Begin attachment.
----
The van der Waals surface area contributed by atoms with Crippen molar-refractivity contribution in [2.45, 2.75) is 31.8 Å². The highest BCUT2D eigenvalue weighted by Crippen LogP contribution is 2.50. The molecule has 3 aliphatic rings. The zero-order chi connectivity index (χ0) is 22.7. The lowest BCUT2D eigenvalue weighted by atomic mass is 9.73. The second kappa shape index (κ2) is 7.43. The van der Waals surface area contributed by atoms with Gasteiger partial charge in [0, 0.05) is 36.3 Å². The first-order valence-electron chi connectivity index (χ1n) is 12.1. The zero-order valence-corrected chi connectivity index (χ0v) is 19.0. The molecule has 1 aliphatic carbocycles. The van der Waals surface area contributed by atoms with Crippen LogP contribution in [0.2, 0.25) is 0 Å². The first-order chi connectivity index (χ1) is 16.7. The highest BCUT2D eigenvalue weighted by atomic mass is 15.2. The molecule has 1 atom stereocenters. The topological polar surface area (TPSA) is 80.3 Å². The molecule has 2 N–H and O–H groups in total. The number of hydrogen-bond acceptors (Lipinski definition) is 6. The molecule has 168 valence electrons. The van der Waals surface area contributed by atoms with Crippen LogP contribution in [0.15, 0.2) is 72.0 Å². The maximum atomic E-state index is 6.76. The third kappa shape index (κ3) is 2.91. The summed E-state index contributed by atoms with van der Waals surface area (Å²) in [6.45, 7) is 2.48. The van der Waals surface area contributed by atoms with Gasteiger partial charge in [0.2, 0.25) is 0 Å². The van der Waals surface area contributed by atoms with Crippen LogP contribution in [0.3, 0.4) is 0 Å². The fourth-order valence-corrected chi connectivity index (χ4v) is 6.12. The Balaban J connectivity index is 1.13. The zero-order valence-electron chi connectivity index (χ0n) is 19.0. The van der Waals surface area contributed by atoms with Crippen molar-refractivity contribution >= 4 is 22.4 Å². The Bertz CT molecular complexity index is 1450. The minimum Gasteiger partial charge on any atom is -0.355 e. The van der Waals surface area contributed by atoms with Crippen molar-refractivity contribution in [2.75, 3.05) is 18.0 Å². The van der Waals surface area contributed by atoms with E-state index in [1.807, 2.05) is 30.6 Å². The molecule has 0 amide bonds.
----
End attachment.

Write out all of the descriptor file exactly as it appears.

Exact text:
The van der Waals surface area contributed by atoms with Crippen molar-refractivity contribution in [2.45, 2.75) is 31.8 Å². The highest BCUT2D eigenvalue weighted by Crippen LogP contribution is 2.50. The molecule has 3 aliphatic rings. The zero-order chi connectivity index (χ0) is 22.7. The lowest BCUT2D eigenvalue weighted by atomic mass is 9.73. The second kappa shape index (κ2) is 7.43. The van der Waals surface area contributed by atoms with Gasteiger partial charge in [0, 0.05) is 36.3 Å². The first-order valence-electron chi connectivity index (χ1n) is 12.1. The zero-order valence-corrected chi connectivity index (χ0v) is 19.0. The molecule has 1 aliphatic carbocycles. The van der Waals surface area contributed by atoms with Crippen LogP contribution in [0.2, 0.25) is 0 Å². The first-order chi connectivity index (χ1) is 16.7. The highest BCUT2D eigenvalue weighted by atomic mass is 15.2. The molecule has 1 atom stereocenters. The topological polar surface area (TPSA) is 80.3 Å². The molecule has 2 N–H and O–H groups in total. The number of hydrogen-bond acceptors (Lipinski definition) is 6. The molecule has 168 valence electrons. The van der Waals surface area contributed by atoms with Crippen LogP contribution in [0.15, 0.2) is 72.0 Å². The maximum atomic E-state index is 6.76. The third kappa shape index (κ3) is 2.91. The summed E-state index contributed by atoms with van der Waals surface area (Å²) in [6.45, 7) is 2.48. The van der Waals surface area contributed by atoms with Gasteiger partial charge in [0.2, 0.25) is 0 Å². The van der Waals surface area contributed by atoms with Crippen LogP contribution in [0.3, 0.4) is 0 Å². The fourth-order valence-corrected chi connectivity index (χ4v) is 6.12. The Balaban J connectivity index is 1.13. The zero-order valence-electron chi connectivity index (χ0n) is 19.0. The van der Waals surface area contributed by atoms with Crippen molar-refractivity contribution >= 4 is 22.4 Å². The Bertz CT molecular complexity index is 1450. The minimum Gasteiger partial charge on any atom is -0.355 e. The van der Waals surface area contributed by atoms with Crippen molar-refractivity contribution in [2.75, 3.05) is 18.0 Å². The van der Waals surface area contributed by atoms with E-state index in [1.807, 2.05) is 30.6 Å². The molecule has 0 amide bonds.